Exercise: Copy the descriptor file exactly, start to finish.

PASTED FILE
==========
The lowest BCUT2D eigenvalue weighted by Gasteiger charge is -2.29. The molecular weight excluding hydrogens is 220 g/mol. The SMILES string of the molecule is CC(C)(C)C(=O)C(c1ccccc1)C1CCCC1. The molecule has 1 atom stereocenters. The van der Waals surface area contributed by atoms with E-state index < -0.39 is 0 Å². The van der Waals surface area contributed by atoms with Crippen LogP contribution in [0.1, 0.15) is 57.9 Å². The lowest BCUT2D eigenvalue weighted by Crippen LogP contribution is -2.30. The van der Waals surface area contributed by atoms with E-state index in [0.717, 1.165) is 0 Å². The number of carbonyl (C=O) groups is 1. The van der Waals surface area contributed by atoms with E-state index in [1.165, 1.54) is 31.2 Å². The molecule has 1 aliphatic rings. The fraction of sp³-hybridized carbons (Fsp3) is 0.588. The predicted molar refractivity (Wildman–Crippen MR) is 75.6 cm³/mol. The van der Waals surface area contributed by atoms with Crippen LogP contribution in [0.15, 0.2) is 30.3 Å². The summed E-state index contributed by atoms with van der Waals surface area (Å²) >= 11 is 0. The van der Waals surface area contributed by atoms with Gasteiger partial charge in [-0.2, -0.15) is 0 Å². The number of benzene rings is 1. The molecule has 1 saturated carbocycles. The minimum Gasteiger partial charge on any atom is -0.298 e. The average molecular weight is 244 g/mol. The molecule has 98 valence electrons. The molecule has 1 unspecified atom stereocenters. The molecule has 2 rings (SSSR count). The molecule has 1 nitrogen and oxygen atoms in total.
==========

The lowest BCUT2D eigenvalue weighted by Gasteiger charge is -2.29. The molecular weight excluding hydrogens is 220 g/mol. The SMILES string of the molecule is CC(C)(C)C(=O)C(c1ccccc1)C1CCCC1. The molecule has 1 atom stereocenters. The van der Waals surface area contributed by atoms with E-state index < -0.39 is 0 Å². The van der Waals surface area contributed by atoms with Crippen LogP contribution in [0.1, 0.15) is 57.9 Å². The lowest BCUT2D eigenvalue weighted by Crippen LogP contribution is -2.30. The van der Waals surface area contributed by atoms with E-state index in [0.717, 1.165) is 0 Å². The number of carbonyl (C=O) groups is 1. The van der Waals surface area contributed by atoms with E-state index in [1.165, 1.54) is 31.2 Å². The molecule has 1 aliphatic rings. The fraction of sp³-hybridized carbons (Fsp3) is 0.588. The predicted molar refractivity (Wildman–Crippen MR) is 75.6 cm³/mol. The van der Waals surface area contributed by atoms with Crippen LogP contribution in [0.15, 0.2) is 30.3 Å². The summed E-state index contributed by atoms with van der Waals surface area (Å²) >= 11 is 0. The van der Waals surface area contributed by atoms with Gasteiger partial charge in [-0.2, -0.15) is 0 Å². The number of benzene rings is 1. The molecule has 1 saturated carbocycles. The minimum Gasteiger partial charge on any atom is -0.298 e. The average molecular weight is 244 g/mol. The molecule has 98 valence electrons. The molecule has 1 unspecified atom stereocenters. The molecule has 2 rings (SSSR count). The molecule has 1 nitrogen and oxygen atoms in total.